West Virginia University at Parkersburg
300 Campus Drive Parkersburg WV 26104
Phone: 304-424-8203 | Fax: 304-424-8315
Nov. 3, 2009
Author of "The Journey of the Lost Boys" to tell their story in free presentation Nov. 16, 2009.
CONTACT: Debbie Richards, special assistant to the President for policy and social justice, 304-424-8201.
FOR IMMEDIATE RELEASE
The remarkable story of "The Lost Boys of Sudan" will be chronicled in a free presentation Nov. 16 at West Virginia University at Parkersburg.
Joan Hecht, author of the award-winning "The Journey of the Lost Boys," will tell their story along with one of the "Lost Boys," Atem Da'Hajhock, in a presentation at 11 a.m. in the college theatre.
The program is free and open to the public. A book signing will follow.
"The Lost Boys of Sudan" were separated from their families during a long-running civil war. An estimated 20,000 boys fled villages to avoid being killed by government forces or forced into rebel armies. In groups, they walked over a 1000 miles across parched plains to the safety of camps in Ethiopia. After 14 more months of hardship and wandering, the surviving 10,000 boys arrived at the United Nations-run refugee camp in Kenya.
Starting in 2000, some 3,800 of them were granted refugee status in the United States and accepted for resettlement. They were spread among towns and cities across the country, where local groups of volunteers helped them settle into a new life unimaginably different from what they had known.
Ms. Hecht first met the Lost Boys in 2001. One hundred and fifty were resettled in Jacksonville. At that time, most had never used electricity or running water and needed instruction in the most basic tasks of everyday life, such as how to cross the street at a red light and how to eat with a fork and knife.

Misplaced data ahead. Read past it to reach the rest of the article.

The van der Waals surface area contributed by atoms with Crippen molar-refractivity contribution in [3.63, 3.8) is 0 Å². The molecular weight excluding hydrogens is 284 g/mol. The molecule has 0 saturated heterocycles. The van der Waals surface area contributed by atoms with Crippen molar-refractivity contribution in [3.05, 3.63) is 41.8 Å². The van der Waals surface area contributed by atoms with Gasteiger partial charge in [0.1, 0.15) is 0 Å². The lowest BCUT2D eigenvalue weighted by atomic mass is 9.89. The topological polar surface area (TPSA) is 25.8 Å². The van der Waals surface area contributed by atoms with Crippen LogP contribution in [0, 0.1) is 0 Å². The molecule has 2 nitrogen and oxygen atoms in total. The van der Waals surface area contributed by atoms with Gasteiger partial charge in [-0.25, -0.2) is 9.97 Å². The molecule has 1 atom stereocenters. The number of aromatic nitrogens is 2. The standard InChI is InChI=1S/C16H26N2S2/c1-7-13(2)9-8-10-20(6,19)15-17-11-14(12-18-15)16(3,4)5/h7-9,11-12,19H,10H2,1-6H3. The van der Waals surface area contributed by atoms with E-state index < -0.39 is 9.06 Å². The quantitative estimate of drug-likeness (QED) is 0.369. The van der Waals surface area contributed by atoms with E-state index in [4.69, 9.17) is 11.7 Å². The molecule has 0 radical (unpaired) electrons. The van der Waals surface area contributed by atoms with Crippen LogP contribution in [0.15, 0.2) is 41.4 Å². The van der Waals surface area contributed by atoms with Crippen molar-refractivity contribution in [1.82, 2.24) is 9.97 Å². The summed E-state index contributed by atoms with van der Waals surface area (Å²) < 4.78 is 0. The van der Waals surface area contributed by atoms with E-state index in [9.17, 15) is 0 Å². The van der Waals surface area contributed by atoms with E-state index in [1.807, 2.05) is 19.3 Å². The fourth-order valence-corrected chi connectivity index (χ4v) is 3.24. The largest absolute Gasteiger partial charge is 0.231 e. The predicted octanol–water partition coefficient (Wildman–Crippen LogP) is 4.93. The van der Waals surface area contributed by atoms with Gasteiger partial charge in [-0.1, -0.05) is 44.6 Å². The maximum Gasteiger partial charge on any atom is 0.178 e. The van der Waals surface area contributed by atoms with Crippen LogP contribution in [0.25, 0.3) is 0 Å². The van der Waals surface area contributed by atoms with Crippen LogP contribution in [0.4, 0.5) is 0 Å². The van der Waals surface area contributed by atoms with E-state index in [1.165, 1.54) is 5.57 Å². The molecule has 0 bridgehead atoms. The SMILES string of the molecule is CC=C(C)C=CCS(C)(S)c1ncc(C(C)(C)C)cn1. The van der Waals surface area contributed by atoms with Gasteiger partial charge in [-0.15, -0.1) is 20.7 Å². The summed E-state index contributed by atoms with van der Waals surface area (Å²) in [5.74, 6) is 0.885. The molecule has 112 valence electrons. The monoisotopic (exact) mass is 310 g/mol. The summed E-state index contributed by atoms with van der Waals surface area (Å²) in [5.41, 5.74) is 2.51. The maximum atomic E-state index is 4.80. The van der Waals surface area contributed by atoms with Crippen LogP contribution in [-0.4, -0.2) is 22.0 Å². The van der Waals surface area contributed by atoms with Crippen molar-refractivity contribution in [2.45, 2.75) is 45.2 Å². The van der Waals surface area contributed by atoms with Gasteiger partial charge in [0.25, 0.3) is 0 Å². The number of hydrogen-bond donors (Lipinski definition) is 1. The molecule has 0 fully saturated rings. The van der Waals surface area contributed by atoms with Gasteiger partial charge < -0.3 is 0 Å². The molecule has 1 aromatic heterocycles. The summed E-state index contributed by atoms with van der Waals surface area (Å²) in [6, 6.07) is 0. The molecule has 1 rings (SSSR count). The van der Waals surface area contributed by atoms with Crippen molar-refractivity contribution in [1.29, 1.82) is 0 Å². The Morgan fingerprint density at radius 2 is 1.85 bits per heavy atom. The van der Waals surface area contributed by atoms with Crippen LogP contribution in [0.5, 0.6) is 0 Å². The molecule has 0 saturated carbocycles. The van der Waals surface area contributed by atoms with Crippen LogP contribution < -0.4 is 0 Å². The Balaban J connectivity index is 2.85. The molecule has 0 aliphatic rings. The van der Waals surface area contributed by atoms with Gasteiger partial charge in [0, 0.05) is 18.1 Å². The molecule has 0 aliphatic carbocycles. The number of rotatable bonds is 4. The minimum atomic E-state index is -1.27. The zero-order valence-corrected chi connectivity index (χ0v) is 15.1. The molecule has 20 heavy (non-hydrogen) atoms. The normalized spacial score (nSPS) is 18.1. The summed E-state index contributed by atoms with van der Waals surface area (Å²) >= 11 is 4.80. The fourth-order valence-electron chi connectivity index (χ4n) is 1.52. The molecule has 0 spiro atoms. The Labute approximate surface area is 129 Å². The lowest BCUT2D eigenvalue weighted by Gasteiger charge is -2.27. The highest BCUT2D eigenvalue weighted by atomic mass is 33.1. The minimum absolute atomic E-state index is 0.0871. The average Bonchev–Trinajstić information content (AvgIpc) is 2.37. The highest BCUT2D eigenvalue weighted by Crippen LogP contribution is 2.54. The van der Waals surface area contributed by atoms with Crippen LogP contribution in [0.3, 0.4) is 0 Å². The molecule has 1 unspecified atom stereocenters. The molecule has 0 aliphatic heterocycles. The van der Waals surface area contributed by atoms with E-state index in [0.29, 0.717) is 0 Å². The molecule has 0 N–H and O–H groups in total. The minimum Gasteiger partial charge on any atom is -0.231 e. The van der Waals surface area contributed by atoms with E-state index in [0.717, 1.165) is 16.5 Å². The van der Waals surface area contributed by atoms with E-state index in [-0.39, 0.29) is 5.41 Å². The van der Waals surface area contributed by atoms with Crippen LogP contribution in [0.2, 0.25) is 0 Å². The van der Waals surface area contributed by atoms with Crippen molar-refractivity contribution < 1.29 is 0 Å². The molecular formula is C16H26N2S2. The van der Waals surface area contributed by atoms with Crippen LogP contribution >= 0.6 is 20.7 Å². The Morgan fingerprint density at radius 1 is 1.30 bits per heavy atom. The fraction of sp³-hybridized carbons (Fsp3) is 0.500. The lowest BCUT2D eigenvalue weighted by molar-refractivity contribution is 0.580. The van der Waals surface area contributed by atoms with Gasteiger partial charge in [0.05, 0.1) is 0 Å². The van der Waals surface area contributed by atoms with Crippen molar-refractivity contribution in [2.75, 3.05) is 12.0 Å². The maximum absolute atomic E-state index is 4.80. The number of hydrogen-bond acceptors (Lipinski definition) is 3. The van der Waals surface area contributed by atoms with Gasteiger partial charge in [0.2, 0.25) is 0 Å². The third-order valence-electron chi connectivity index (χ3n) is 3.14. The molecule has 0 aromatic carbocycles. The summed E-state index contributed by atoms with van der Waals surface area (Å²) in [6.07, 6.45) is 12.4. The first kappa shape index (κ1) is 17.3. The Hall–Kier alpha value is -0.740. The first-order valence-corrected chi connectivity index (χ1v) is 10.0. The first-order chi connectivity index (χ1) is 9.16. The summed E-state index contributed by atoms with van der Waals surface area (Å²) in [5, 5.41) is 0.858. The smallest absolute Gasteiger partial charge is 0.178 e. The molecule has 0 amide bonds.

Ms. Hecht noticed an overwhelming desire within them to receive an education. In 2004, she established Alliance for the Lost Boys of Sudan to assist in that goal. To date, the Alliance has assisted over 55 Lost Boys and Sudanese refugees with college tuition and books, as well as needed medical treatments and surgeries. The Alliance also supports numerous humanitarian projects in South Sudan, such as the construction of clinics, schools, housing for children in orphanages, etc.
Ms. Hecht is founder and president of “Alliance for the Lost Boys of Sudan,” based in Jacksonville, and Chair of Education for The Lost Boys and Girls of Sudan: The National Network, based in Washington, DC. Ms. Hecht will be accompanied by Atem Da'Hajhock, one of the "Lost Boys."
Due to her personal relationship with the Lost Boys, Ms. Hecht is able to tell their story in a unique and compelling manner that leaves no heart untouched. It is an amazing story of survival, diversity, love and the determination of one individual to make a difference.
Atem was approximately 6 years old when he became separated from his family following an attack on his village by Sudanese militia. In 2001, Atem was among 3,800 Lost Boys selected for resettlement in the United States. He currently lives in Jacksonville, Fl where he received his associate degree in political science from Edward Waters College in 2007 with plans of earning a bachelor's degree. Following graduation, Atem hopes to enroll in law school and become a lawyer. He regularly accompanies Ms. Hecht on speaking engagements across the US.The presentation is co-sponsored by the college's Social Justice Committee and the Internationalization Committee in observance of International Education Week, Nov. 16-20.
This project is being presented with financial assistance from the West Virginia Humanities Council, a state affiliate of the National Endowment for the Humanities. Any views, findings, conclusions or recommendations do not necessarily represent those of the West Virginia Humanities Council or the National Endowment for the Humanities.
For additional information, contact:
Home | Faculty/Staff Directory | Office Directory | Contacts | Course Schedules | E-Mail | Search | Web Site Index | WVU